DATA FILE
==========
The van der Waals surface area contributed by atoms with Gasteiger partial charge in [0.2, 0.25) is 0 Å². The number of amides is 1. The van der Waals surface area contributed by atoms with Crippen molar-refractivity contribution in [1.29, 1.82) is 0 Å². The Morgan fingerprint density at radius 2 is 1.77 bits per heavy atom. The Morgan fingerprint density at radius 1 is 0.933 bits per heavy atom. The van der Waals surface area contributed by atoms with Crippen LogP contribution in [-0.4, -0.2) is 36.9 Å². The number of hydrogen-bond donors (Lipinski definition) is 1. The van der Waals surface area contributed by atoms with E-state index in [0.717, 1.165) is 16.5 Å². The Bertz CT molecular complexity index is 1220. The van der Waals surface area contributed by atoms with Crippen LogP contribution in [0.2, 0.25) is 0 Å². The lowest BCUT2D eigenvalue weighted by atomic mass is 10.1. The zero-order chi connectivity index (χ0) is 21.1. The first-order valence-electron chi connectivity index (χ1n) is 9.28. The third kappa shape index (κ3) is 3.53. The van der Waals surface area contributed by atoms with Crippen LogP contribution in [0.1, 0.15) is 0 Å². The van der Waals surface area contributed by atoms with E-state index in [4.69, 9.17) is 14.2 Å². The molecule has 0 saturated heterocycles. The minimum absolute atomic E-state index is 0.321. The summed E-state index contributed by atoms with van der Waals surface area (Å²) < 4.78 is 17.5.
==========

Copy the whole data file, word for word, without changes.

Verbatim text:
The van der Waals surface area contributed by atoms with Gasteiger partial charge in [0.2, 0.25) is 0 Å². The number of amides is 1. The van der Waals surface area contributed by atoms with Crippen molar-refractivity contribution in [1.29, 1.82) is 0 Å². The Morgan fingerprint density at radius 2 is 1.77 bits per heavy atom. The Morgan fingerprint density at radius 1 is 0.933 bits per heavy atom. The van der Waals surface area contributed by atoms with Crippen LogP contribution in [-0.4, -0.2) is 36.9 Å². The number of hydrogen-bond donors (Lipinski definition) is 1. The van der Waals surface area contributed by atoms with E-state index in [0.717, 1.165) is 16.5 Å². The Bertz CT molecular complexity index is 1220. The van der Waals surface area contributed by atoms with Crippen LogP contribution in [0.2, 0.25) is 0 Å². The lowest BCUT2D eigenvalue weighted by atomic mass is 10.1. The zero-order chi connectivity index (χ0) is 21.1. The first-order valence-electron chi connectivity index (χ1n) is 9.28. The third kappa shape index (κ3) is 3.53. The van der Waals surface area contributed by atoms with Crippen LogP contribution in [0.1, 0.15) is 0 Å². The van der Waals surface area contributed by atoms with E-state index in [4.69, 9.17) is 14.2 Å². The molecule has 0 saturated heterocycles. The minimum absolute atomic E-state index is 0.321. The summed E-state index contributed by atoms with van der Waals surface area (Å²) < 4.78 is 17.5.